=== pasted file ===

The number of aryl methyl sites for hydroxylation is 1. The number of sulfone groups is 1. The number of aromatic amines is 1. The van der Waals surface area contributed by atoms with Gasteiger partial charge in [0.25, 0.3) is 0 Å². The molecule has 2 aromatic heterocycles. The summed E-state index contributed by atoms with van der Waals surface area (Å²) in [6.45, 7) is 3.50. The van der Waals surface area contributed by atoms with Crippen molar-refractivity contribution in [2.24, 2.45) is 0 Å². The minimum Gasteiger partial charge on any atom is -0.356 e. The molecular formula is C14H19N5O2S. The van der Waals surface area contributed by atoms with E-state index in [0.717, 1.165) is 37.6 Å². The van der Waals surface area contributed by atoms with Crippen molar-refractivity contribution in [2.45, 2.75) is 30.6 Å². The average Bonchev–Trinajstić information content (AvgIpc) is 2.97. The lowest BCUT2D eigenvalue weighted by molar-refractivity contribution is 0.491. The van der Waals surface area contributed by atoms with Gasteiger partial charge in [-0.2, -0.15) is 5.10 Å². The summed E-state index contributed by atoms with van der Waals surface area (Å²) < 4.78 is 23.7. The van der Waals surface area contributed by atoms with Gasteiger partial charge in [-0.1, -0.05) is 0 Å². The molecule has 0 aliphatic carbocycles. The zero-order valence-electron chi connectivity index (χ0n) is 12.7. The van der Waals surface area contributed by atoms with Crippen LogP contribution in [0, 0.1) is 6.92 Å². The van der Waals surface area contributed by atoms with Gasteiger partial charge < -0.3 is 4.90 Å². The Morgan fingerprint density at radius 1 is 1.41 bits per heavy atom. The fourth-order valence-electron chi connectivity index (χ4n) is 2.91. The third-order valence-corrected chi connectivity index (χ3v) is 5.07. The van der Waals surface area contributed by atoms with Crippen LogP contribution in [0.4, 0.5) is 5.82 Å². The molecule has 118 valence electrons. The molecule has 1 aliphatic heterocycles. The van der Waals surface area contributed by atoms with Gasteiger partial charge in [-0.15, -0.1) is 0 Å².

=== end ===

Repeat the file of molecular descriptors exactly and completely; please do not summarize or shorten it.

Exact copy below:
The number of aryl methyl sites for hydroxylation is 1. The number of sulfone groups is 1. The number of aromatic amines is 1. The van der Waals surface area contributed by atoms with Gasteiger partial charge in [0.25, 0.3) is 0 Å². The molecule has 2 aromatic heterocycles. The summed E-state index contributed by atoms with van der Waals surface area (Å²) in [6.45, 7) is 3.50. The van der Waals surface area contributed by atoms with Crippen molar-refractivity contribution in [2.24, 2.45) is 0 Å². The minimum Gasteiger partial charge on any atom is -0.356 e. The molecular formula is C14H19N5O2S. The van der Waals surface area contributed by atoms with E-state index in [0.717, 1.165) is 37.6 Å². The van der Waals surface area contributed by atoms with Crippen molar-refractivity contribution in [2.45, 2.75) is 30.6 Å². The average Bonchev–Trinajstić information content (AvgIpc) is 2.97. The lowest BCUT2D eigenvalue weighted by molar-refractivity contribution is 0.491. The van der Waals surface area contributed by atoms with Gasteiger partial charge in [-0.2, -0.15) is 5.10 Å². The summed E-state index contributed by atoms with van der Waals surface area (Å²) < 4.78 is 23.7. The van der Waals surface area contributed by atoms with Gasteiger partial charge in [-0.1, -0.05) is 0 Å². The molecule has 0 aliphatic carbocycles. The zero-order valence-electron chi connectivity index (χ0n) is 12.7. The van der Waals surface area contributed by atoms with Crippen LogP contribution in [0, 0.1) is 6.92 Å². The van der Waals surface area contributed by atoms with Gasteiger partial charge < -0.3 is 4.90 Å². The Morgan fingerprint density at radius 1 is 1.41 bits per heavy atom. The fourth-order valence-electron chi connectivity index (χ4n) is 2.91. The third-order valence-corrected chi connectivity index (χ3v) is 5.07. The van der Waals surface area contributed by atoms with Crippen LogP contribution in [0.4, 0.5) is 5.82 Å². The molecule has 118 valence electrons. The molecule has 1 aliphatic heterocycles. The van der Waals surface area contributed by atoms with Gasteiger partial charge in [-0.15, -0.1) is 0 Å².